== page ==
About Northern Rockies WSI
** The Application Will Close on April 3, 2020 **
The Northern Rockies Wilderness Skills Institute is a training partnership between multiple partners that include the Selway-Bitterroot Frank Church Foundation, The Bob Marshall Wilderness Foundation, Society for Wilderness Stewardship, and the United States Forest Service. The Institute currently features two weeks of training hosted each year at the Powell Ranger Station on the Nez Perce – Clearwater National Forest.
Wilderness work requires a special scope of skills. This program is designed to provide volunteers, agency and partnership staff and others opportunities for growth within these unique skill sets. Each year, courses are selected to provide skills training for all levels of experience, from those new to stewardship to those who have been stewarding wilderness for decades. The Institute is an excellent opportunity for connecting with Wilderness stewards across the region both inside and outside of the classroom.
The 2020 Northern Rockies Wilderness Skills Institute will be two, week-long sessions from May 11 – 15, 2020 and May 18-22, 2020. It will start at 1pm PT on Monday and conclude at 3pm PT on Friday. All participants are expected to attend the entire week of the course that they have selected. Monday will consist of a plenary day for all participants.
Arthur Carhart National Wilderness Training class “Wilderness Act of 1964” online class – http://www.wilderness.net/NWPS/elearning
This online course is required to be taken before attending the Northern Rockies Wilderness Skills Institute. This is a free class, which includes reading short narratives, listening to audio, interactive graphics, and quizzes. The purpose of The Wilderness Act of 1964 course is to acquaint you with the contents of this law and equip you to consider its impact in managing a wilderness area; this is foundational material relevant to everyone working in wilderness stewardship. We have designed the sessions at the Wilderness Skills Institute assuming you have already taken this class and have learned this foundational material. Feedback from past students has shown that most people prefer to take this class on their own before the full session, so that they can go at their own pace and have time to reflect on what they learned. The average time it takes students is 2.5 hours. You can stop and start the class anytime you want – you don’t have to take it all at once. Once at the Wilderness Skills Institute, please be prepared to discuss what you learned from the class, what surprised you, and what was the most important thing you got from the curriculum.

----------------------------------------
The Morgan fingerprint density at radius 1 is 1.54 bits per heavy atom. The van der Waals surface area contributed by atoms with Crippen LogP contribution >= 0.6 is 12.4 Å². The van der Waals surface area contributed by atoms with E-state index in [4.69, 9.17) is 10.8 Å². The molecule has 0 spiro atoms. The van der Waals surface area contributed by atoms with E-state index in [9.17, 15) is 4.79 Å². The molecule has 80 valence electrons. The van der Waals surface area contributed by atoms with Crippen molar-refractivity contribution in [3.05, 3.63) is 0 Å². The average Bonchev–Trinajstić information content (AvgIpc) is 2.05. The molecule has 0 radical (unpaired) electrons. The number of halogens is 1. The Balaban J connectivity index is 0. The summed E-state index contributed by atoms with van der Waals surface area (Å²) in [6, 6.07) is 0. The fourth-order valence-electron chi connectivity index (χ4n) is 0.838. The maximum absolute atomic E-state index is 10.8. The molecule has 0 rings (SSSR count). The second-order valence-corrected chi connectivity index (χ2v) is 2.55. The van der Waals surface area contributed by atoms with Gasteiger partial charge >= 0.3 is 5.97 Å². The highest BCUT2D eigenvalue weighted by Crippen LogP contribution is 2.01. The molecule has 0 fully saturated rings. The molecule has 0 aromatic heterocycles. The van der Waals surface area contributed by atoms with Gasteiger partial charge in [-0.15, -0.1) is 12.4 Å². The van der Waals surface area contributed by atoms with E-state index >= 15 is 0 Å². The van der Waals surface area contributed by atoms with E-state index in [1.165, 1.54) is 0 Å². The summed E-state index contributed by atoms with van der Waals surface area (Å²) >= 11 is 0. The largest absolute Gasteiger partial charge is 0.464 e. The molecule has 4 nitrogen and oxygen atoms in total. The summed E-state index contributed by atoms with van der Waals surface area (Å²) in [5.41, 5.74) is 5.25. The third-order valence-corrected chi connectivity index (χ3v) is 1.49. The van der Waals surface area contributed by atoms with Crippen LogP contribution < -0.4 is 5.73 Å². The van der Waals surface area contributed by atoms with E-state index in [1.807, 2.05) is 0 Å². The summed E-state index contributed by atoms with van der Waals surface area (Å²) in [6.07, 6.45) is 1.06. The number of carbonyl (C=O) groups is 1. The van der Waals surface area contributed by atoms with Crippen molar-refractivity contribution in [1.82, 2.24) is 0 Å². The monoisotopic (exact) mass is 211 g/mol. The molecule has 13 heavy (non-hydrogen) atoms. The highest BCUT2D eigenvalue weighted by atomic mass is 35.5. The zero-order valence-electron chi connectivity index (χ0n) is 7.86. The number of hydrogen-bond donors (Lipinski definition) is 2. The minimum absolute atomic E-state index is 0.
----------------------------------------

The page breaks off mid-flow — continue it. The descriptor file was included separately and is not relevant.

Course descriptions are found below but more detailed information will be provided 2 weeks before the sessions begin.
Click Here to apply for the Northern Rockies WSI
Course Descriptions Week 1
Advanced C-Level Crosscut Saw Instructor and Axemanship – Train the Trainer Course
Lead Facilitator: Aaron Klug
Other Intructors: Bob Beckley, Todd Wilson, Todd Brown, Jeremy Rust, Mikey Church
Note: To be considered for this session you must provide a letter of recommendation from a line officer, be currently crosscut saw certified at the B-Faller level, and current in first aid/CPR. This should be submitted by the close of the application process to [email protected]
This course is designed for students who already possess multiple years of experience with crosscut and axemanship and who are currently operating at the “B+” Faller-Crosscut level. Instructors will assume that incoming students are physically fit and possess solid competence operating a crosscut and axe in moderately complex bucking and felling scenarios.
The course will begin in the classroom the morning of May 12 and instructors will offer the new trainers guidance on Policy, Vernacular, OSHA, Delegation and Designation and other necessary requirements of navigating the saw policy. (1 hour)
Following the introductory portion, instructors will introduce the new curriculum, teaching aids, new methodologies and associated processes. This will be a “how-to teach” new students in the classroom and why. This will bring us almost to lunch where we will transition into the field.
Tuesday afternoon and Wednesday (all day) will be in the field with a focus on axemanship, complex and precision falling, OHLEC, complex bucking, removing hung trees and following the new educational methodology.